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I've got the double sided veritas one, they are handy when you need them, it's a good quality saw.
 

lurker

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Aldi or lidl often have a pull saw on offer.
It comes with two blades, I ran one blade over a stone to take off the edge on one side and keep this for the occasional need to flush cut. But using a bit of card would be just as good.

Generally I can't get on with pull saws, but one of these cheapos is useful to have around.
 

Eric The Viking

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lurker":3vh3ls8v said:
Aldi or lidl often have a pull saw on offer.
It comes with two blades, I ran one blade over a stone to take off the edge on one side and keep this for the occasional need to flush cut. But using a bit of card would be just as good.

Generally I can't get on with pull saws, but one of these cheapos is useful to have around.
Regarding the small Lidl pull-saws, I have one and it's great, and one big advantage is that they are sharpened/ground nicely for cross-cutting.

The Crown Tools one I have was apparently sharpened for rip-cutting, which is a bit silly for trimming dowels (supposedly what it's intended for). To be honest, I'm not sure it was factory-sharpened at all, as much as stamped out, but I can't be sure. I guess it is possible to put fleam into it, but awkward, as the teeth are tiny.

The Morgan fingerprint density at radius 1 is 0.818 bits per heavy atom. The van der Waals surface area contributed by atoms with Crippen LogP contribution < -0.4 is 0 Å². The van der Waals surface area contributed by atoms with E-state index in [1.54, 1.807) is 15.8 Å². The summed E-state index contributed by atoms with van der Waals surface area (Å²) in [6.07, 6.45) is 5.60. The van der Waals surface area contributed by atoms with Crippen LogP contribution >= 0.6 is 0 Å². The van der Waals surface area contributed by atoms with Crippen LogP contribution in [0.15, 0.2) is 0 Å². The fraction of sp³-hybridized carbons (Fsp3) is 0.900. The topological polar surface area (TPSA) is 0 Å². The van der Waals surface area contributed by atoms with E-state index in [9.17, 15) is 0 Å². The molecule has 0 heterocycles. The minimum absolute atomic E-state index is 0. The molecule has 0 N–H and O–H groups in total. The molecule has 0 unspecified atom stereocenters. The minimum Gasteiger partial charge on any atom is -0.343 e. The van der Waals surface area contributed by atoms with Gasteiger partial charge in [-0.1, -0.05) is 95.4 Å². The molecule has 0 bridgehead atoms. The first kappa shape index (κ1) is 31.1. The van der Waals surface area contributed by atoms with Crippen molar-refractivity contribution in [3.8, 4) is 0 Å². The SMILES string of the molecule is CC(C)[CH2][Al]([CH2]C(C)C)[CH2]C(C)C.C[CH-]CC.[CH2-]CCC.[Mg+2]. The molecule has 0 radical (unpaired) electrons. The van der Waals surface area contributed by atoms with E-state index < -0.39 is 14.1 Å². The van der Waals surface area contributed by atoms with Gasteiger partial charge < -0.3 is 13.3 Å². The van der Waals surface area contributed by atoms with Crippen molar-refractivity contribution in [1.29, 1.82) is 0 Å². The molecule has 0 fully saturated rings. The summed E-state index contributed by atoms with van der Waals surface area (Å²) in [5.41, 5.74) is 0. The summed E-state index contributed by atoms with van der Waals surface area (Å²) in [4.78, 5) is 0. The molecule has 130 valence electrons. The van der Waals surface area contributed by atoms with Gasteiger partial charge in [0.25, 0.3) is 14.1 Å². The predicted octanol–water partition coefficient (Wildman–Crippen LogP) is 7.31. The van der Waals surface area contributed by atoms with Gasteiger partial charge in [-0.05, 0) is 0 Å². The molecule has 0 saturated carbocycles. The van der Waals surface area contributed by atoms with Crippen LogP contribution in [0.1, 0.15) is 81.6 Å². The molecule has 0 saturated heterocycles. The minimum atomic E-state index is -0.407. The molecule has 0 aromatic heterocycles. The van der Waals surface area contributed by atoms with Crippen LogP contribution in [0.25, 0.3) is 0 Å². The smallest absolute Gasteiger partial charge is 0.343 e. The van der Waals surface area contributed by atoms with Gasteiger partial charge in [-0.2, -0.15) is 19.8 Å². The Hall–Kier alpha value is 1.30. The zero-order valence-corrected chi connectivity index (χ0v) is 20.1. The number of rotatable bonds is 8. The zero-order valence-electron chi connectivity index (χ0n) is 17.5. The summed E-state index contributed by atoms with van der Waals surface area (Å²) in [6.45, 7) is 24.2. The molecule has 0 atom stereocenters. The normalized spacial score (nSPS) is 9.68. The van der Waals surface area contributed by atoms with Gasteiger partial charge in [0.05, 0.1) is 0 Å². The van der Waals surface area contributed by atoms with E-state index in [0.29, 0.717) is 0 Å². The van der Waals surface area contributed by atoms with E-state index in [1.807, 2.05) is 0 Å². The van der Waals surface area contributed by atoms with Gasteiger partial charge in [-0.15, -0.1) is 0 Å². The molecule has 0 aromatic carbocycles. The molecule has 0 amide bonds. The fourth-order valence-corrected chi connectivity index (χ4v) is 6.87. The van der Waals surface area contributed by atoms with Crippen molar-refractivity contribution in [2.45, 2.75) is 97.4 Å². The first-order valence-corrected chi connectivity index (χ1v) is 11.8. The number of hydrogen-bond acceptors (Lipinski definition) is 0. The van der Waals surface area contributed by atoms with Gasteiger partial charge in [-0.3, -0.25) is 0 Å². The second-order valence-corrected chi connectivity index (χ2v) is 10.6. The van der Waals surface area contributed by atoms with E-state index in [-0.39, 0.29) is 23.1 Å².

E.
 

GLFaria

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HI
I used to cut the dowel some mm above the surface with a Junior hacksaw, followed by carefully trimming with a chisel until close to the surface, then finishing with a plane. All the while being careful not to scuff the surface of the wood, which is rather easy to do.
Too much troublesome and time-consuming.
So I have been using for some years a PAX 6" flush cutting saw from Thomas Flinn. No set on the teeth, 20 TPI, pull stroke. It has worked well for the kind of small things I do - dowels no wider than 10 mm - altough at times a bit of wax on the blade comes in handy for the lack of set.
Main fault I find with it - the blade seems to be a little soft, and sharpening at 22 TPI is not that funny. But maybe that's just me...

Cheers
G.
 

ED65

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lurker":epol76ra said:
Aldi or lidl often have a pull saw on offer.
It comes with two blades...
I wanted to suggest these, but I'm not sure if they're still offering them. They didn't show up this year AFAIK.

chaoticbob, if you can get them still trimming dowels is one of the things I use mine for and even without set removed on one side they can work well for that. But sharpened as they are, for a plug or patch I'm more likely to lop off excess with the chisel bevel down, and then pare/plane down flush.
 

ED65

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Ttrees":1yutthtr said:
In Lidl at the moment on this side of the pond Ed65
Ta, they actually showed up here the same week! I'd missed them in the preceding week's leaflet and I didn't see them there at the weekend so they must have all been snapped up.
 

Neil S

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Screwfix sell a 7 1/4" Irwin Pull saw that is very good IMO about £12. It's very similar to the lidl but with just one blade. The larger Irwin pull saw is rubbish though.

HTH